With its hot-pink opening title, pulsing electronic music, sleek aerial shots of nighttime Los Angeles, and steely, detached depiction of a crime in progress, Drive opens as something of a Michael Mann homage, suggesting not only Miami Vice but West Coast works such as Heat and Collateral. By the end, however, Drive's gallery of underworld characters and series of increasingly garish bloodlettings are indebted to the Scorsese and Tarantino school of genre filmmaking.
Altogether, this American debut from Danish director Nicolas Winding Refn is a daringly abstract take on the modern American action movie. The stylization has a particularly European feel, but the stillness — the way spasms of violence interrupt stretches of quiet — is more reminiscent of Japanese action movies, from samurai classics to the yakuza stories of modern master Takeshi Kitano.
At the center is Ryan Gosling, a Hollywood stunt driver who moonlights as a wheelman for heist jobs. In a soft-spoken performance that manages to be both reserved and mannered, Gosling creates a protagonist who's somewhere between laconic and catatonic. His character is not named but credited only as "The Driver."
Gosling's Driver lives alone and works as a mechanic in between his legit and illicit driving gigs. The garage owner, Shannon (Bryan Cranston), gave the Driver his entry into the film world and wants to sponsor him as a stock-car racer with funding from shady movie producer Bernie (Albert Brooks).
Shannon appears to be the Driver's only friend, but Shannon's twitchy, scheming neediness contrasts sharply with his charge's cool control, which is captured in a hypnotic, virtuosic pre-credit heist-job set piece that has Gosling dodging cops in downtown Los Angeles while monitoring a Clippers game on the radio. This is not a high-speed chase but a quiet, vehicular chess match that communicates the Driver's grace under pressure and his peculiar personal code.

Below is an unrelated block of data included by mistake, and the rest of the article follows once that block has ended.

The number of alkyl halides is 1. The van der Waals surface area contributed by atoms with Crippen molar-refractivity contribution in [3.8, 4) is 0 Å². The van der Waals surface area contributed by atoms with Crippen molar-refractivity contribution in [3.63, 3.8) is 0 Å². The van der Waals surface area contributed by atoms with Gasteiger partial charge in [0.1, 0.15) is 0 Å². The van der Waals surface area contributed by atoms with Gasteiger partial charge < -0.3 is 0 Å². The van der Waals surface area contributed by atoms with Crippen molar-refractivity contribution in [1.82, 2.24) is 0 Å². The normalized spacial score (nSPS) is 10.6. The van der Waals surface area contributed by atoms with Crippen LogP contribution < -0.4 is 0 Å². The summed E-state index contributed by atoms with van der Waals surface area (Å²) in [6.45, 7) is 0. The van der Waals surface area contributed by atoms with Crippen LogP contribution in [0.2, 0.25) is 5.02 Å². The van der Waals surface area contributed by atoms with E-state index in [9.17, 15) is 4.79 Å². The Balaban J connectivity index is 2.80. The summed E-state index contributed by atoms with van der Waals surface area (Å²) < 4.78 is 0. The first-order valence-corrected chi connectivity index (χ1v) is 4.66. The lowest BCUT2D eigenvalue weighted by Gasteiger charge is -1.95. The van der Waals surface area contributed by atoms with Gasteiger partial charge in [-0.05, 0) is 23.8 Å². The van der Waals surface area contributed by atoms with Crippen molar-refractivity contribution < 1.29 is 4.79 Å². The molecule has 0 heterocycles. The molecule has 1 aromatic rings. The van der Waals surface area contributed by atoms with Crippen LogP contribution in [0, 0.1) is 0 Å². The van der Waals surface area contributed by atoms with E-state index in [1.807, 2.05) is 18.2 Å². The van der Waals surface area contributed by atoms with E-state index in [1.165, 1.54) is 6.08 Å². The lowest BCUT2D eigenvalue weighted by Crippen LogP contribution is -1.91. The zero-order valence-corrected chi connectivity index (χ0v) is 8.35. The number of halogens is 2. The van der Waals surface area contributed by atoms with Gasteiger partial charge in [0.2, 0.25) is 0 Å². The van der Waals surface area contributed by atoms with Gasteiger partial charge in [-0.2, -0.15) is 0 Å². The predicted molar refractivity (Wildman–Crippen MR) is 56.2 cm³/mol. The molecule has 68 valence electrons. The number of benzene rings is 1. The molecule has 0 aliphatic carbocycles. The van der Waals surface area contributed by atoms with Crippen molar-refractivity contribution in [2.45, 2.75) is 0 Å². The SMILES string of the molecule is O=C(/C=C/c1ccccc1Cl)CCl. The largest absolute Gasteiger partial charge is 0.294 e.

Early on, the Driver develops a bond with an attractive new neighbor (Carey Mulligan, playing working-class American), a mother whose husband is about to be released from prison. These unexpected and apparently out-of-character entanglements eventually lead to "one last job" gone wrong, a bloody aftermath, and a bag of money the Driver doesn't want.
If Gosling's borderline-mute protagonist and Mulligan's unadorned love interest form a quiet core, that only gives a rich cast of supporting players more latitude to chew scenery. In addition to Cranston, there's Ron Perlman as a violent gangster with a pizza-store front operation. Christina Hendricks makes a brief, effective appearance as an untrustworthy moll. And then there's Brooks, an underrated treasure whose tough, gonzo turn as a former movie producer turned crime-operation frontman provocatively tweaks his trademark West Coast neurotic character.
Refn has emerged as a cult director with his recent stylized action flicks — the prison movie Bronson and the Viking carnage flick Valhalla Rising — and his successfully transposing this personal style into something approaching a mainstream American genre movie should enhance his standing as a director to watch. If the plotting is familiar in Drive and the relationships somewhat shallow, those potential problems are made nearly irrelevant by what is a refreshing exercise in re-inventing the familiar through pure style and mood.
Opening Friday, September 16th